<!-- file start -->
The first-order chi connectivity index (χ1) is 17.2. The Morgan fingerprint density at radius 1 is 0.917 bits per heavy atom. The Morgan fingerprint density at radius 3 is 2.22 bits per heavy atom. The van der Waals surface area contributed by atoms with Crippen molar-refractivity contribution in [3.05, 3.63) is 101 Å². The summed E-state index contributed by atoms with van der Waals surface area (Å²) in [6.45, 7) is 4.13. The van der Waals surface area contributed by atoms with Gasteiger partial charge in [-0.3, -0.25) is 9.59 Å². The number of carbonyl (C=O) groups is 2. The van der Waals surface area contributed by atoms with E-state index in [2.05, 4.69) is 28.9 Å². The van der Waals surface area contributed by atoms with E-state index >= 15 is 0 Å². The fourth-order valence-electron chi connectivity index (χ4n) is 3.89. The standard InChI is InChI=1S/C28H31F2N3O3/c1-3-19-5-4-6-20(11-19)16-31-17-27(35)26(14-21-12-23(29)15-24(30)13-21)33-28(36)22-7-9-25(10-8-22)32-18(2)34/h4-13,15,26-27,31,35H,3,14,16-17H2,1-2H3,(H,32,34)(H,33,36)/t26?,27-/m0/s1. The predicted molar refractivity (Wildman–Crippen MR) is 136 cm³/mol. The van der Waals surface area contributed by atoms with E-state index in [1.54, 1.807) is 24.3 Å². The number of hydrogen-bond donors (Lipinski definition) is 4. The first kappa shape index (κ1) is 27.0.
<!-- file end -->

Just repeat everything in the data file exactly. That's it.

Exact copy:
The first-order chi connectivity index (χ1) is 17.2. The Morgan fingerprint density at radius 1 is 0.917 bits per heavy atom. The Morgan fingerprint density at radius 3 is 2.22 bits per heavy atom. The van der Waals surface area contributed by atoms with Crippen molar-refractivity contribution in [3.05, 3.63) is 101 Å². The summed E-state index contributed by atoms with van der Waals surface area (Å²) in [6.45, 7) is 4.13. The van der Waals surface area contributed by atoms with Gasteiger partial charge in [-0.3, -0.25) is 9.59 Å². The number of carbonyl (C=O) groups is 2. The van der Waals surface area contributed by atoms with E-state index in [2.05, 4.69) is 28.9 Å². The van der Waals surface area contributed by atoms with E-state index >= 15 is 0 Å². The fourth-order valence-electron chi connectivity index (χ4n) is 3.89. The standard InChI is InChI=1S/C28H31F2N3O3/c1-3-19-5-4-6-20(11-19)16-31-17-27(35)26(14-21-12-23(29)15-24(30)13-21)33-28(36)22-7-9-25(10-8-22)32-18(2)34/h4-13,15,26-27,31,35H,3,14,16-17H2,1-2H3,(H,32,34)(H,33,36)/t26?,27-/m0/s1. The predicted molar refractivity (Wildman–Crippen MR) is 136 cm³/mol. The van der Waals surface area contributed by atoms with E-state index in [1.54, 1.807) is 24.3 Å². The number of hydrogen-bond donors (Lipinski definition) is 4. The first kappa shape index (κ1) is 27.0.